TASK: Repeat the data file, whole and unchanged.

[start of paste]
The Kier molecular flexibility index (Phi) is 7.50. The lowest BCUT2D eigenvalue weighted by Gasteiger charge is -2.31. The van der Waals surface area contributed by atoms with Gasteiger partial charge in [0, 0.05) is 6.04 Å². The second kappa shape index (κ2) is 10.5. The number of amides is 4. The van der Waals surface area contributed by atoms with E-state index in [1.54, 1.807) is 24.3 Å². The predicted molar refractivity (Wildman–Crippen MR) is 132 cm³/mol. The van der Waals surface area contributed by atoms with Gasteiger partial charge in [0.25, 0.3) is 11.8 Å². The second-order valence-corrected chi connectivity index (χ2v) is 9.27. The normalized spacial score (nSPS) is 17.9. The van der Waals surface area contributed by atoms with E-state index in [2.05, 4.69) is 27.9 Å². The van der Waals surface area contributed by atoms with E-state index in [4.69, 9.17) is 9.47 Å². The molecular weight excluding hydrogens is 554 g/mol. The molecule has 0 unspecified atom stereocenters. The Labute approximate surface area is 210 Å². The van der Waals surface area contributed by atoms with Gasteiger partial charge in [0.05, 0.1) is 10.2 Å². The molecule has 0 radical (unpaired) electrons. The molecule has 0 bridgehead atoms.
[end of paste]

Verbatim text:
The Kier molecular flexibility index (Phi) is 7.50. The lowest BCUT2D eigenvalue weighted by Gasteiger charge is -2.31. The van der Waals surface area contributed by atoms with Gasteiger partial charge in [0, 0.05) is 6.04 Å². The second kappa shape index (κ2) is 10.5. The number of amides is 4. The van der Waals surface area contributed by atoms with E-state index in [1.54, 1.807) is 24.3 Å². The predicted molar refractivity (Wildman–Crippen MR) is 132 cm³/mol. The van der Waals surface area contributed by atoms with Gasteiger partial charge in [0.25, 0.3) is 11.8 Å². The second-order valence-corrected chi connectivity index (χ2v) is 9.27. The normalized spacial score (nSPS) is 17.9. The van der Waals surface area contributed by atoms with E-state index in [2.05, 4.69) is 27.9 Å². The van der Waals surface area contributed by atoms with E-state index in [4.69, 9.17) is 9.47 Å². The molecular weight excluding hydrogens is 554 g/mol. The molecule has 0 unspecified atom stereocenters. The Labute approximate surface area is 210 Å². The van der Waals surface area contributed by atoms with Gasteiger partial charge in [0.05, 0.1) is 10.2 Å². The molecule has 0 radical (unpaired) electrons. The molecule has 0 bridgehead atoms.